The Michelle Obama-backed Healthy and Hunger Free Kids Act and its restrictive regulations mandating the number of calories and nutrients in every kid’s meal have caused school districts to lose money due to a huge drop in school lunch sales.
While a few school districts are opting out of the program altogether, others have been subsidizing their operating losses with increased sales of fatty, sugary, calorie-laden junk food.
The Daily Caller is not making this up.
The Poughkeepsie Journal reports on the many ways that the ironclad law of unintended consequences is playing havoc with the National School Lunch Program in New York State’s Hudson River Valley.
At Highland Middle School, for example, students prefer Little Debbie snack cakes from the vending machine to government-approved raw vegetables. At Highland High School, a la carte foods such as nachos with cheese are big sellers.
The Highland Central School District rakes in big money over the course of a year on these items—to the tune of $52,000 from the vending machines and $189,000 from a la carte and snack food in 2011-12.
The nearby Arlington Central School District hauled in over $2 million during 2011-12 on what must be a delicious bill of snack fare including pizza, chicken nuggets and fries.
In the school cafeteria world’s vernacular, these various snacks are called “competitive foods.” They are allowed — for now — for schools that participate in the first lady-approved school lunch program. However, the schools must provide — in each school lunch — the required allotment of whole grains and fresh fruits and vegetables while limiting meats and other grains.
There are two main problems with these new requirements, notes the Journal. The first one is that whole grains and fresh fruits and vegetables cost too much. For example, the Arlington school district saw a $40,000 increase in the cost of produce. The second problem is that fewer kids want to eat the lunches offered under the new regime, which leads to fewer sales, which leads to less revenue.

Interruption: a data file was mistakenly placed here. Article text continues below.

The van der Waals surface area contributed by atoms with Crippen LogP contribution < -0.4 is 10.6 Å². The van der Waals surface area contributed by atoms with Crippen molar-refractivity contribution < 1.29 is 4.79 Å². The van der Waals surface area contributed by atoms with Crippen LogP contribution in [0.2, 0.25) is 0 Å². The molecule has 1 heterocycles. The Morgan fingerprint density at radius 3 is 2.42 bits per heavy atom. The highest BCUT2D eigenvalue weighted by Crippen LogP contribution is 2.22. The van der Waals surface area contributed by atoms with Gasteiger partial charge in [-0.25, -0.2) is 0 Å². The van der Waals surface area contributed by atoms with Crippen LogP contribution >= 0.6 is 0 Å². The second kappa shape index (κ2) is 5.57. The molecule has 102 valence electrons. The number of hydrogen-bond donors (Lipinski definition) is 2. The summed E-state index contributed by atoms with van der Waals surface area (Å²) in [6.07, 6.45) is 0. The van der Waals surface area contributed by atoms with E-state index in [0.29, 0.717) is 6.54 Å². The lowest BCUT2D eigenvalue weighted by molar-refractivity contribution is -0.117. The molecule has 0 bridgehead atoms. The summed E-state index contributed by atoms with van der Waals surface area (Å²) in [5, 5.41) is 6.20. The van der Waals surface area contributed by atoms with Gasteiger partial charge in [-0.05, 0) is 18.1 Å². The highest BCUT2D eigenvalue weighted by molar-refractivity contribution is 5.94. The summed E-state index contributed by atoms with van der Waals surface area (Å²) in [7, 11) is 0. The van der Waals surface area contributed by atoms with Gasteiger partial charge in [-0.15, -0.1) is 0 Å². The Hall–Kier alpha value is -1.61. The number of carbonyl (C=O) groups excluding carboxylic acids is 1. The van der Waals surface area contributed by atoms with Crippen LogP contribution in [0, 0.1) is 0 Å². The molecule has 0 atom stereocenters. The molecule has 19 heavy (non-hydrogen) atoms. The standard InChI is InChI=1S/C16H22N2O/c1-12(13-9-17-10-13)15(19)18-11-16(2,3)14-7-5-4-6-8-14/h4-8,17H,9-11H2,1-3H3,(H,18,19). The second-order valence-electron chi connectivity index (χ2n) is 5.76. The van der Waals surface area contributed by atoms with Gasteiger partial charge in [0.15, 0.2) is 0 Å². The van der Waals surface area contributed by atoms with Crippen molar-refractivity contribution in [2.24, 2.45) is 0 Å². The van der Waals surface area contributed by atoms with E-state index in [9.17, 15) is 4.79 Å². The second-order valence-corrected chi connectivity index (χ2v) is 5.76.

Consequently, school cafeterias that participate in the federal government’s school lunch program are facing huge deficits, even with the federal government’s subsidies. Also, lots of kids are stuffing their faces with a la carte nachos and Doritos and Yoo-hoo from vending machines because they hate the food (or are hungry after eating it).
“It’s sad we have to do this,” said Walter Robinson, lunch manager for a local school district, according to the Journal. “I would love to be able to make ends meet or make budget by just selling healthy lunches.”
Robinson’s employer, Millbrook Central School District, sells scrumptious competitive foods such as pre-fried mozzarella sticks and ice cream sundaes.
“The other sales are necessary to offset the cost of meal production,” agreed Marilyn Serino of the Dover Union Free School District. Sales of school lunches in this new era and the various government subsidies offered under the National School Lunch Program don’t “even begin to cover” costs, she told the Journal.
Serino added that she expected just the cost for health insurance for seven food workers to be $100,000 this year.
The answer from Washington is, of course, more regulation to solve the problems regulation has wrought.
Beginning in 2014-15, the Journal reports, the federal government will begin to limit the sale of the “competitive foods.”
School lunch ladies and their bosses who have to buy and sell food are expecting further losses as a result.
On the other hand, the Center for Food Safety says the new, stricter regulations are too lenient and still allow the exploitation of children. The Washington, D.C. nonprofit wants to “eliminate competitive foods” because they are unhealthy and because not all kids can afford a la carte items and vending machine food.
“The presence of so-called “a la carte” items on the school meal line sets up a demographic divide between those who can afford these items and those who cannot,” the Center asserts.
The Department of Agriculture has estimated that that cost of implementing the totality of the National School Lunch Program will be $3.2 billion over the next five years.